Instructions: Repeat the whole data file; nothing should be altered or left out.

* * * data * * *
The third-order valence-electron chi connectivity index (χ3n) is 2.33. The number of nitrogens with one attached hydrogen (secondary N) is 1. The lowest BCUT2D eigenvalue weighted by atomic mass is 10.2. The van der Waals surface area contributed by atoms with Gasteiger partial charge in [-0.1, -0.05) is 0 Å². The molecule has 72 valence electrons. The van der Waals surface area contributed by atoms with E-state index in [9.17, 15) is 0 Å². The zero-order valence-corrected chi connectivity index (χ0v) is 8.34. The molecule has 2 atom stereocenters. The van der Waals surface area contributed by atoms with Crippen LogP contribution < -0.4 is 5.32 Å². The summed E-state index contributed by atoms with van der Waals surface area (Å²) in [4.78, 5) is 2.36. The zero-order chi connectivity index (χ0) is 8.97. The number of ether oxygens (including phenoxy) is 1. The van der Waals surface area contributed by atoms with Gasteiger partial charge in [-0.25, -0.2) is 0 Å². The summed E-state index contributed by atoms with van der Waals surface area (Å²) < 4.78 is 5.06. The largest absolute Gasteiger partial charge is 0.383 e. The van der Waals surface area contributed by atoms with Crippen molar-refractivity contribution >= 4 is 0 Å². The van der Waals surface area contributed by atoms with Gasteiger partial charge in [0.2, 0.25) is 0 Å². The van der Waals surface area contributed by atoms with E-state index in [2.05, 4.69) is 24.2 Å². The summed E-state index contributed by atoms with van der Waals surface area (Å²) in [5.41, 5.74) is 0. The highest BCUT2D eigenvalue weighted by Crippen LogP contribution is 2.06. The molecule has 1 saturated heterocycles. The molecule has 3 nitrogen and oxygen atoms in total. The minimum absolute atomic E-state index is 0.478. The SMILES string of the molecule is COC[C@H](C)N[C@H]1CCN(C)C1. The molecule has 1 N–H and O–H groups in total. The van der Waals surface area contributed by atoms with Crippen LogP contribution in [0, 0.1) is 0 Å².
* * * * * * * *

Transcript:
The third-order valence-electron chi connectivity index (χ3n) is 2.33. The number of nitrogens with one attached hydrogen (secondary N) is 1. The lowest BCUT2D eigenvalue weighted by atomic mass is 10.2. The van der Waals surface area contributed by atoms with Gasteiger partial charge in [-0.1, -0.05) is 0 Å². The molecule has 72 valence electrons. The van der Waals surface area contributed by atoms with E-state index in [9.17, 15) is 0 Å². The zero-order valence-corrected chi connectivity index (χ0v) is 8.34. The molecule has 2 atom stereocenters. The van der Waals surface area contributed by atoms with Crippen LogP contribution < -0.4 is 5.32 Å². The summed E-state index contributed by atoms with van der Waals surface area (Å²) in [4.78, 5) is 2.36. The zero-order chi connectivity index (χ0) is 8.97. The number of ether oxygens (including phenoxy) is 1. The van der Waals surface area contributed by atoms with Gasteiger partial charge in [-0.25, -0.2) is 0 Å². The summed E-state index contributed by atoms with van der Waals surface area (Å²) < 4.78 is 5.06. The largest absolute Gasteiger partial charge is 0.383 e. The van der Waals surface area contributed by atoms with Crippen molar-refractivity contribution >= 4 is 0 Å². The van der Waals surface area contributed by atoms with Gasteiger partial charge in [0.2, 0.25) is 0 Å². The van der Waals surface area contributed by atoms with E-state index in [2.05, 4.69) is 24.2 Å². The summed E-state index contributed by atoms with van der Waals surface area (Å²) in [5.41, 5.74) is 0. The highest BCUT2D eigenvalue weighted by Crippen LogP contribution is 2.06. The molecule has 1 saturated heterocycles. The molecule has 3 nitrogen and oxygen atoms in total. The minimum absolute atomic E-state index is 0.478. The SMILES string of the molecule is COC[C@H](C)N[C@H]1CCN(C)C1. The molecule has 1 N–H and O–H groups in total. The van der Waals surface area contributed by atoms with Crippen LogP contribution in [0, 0.1) is 0 Å².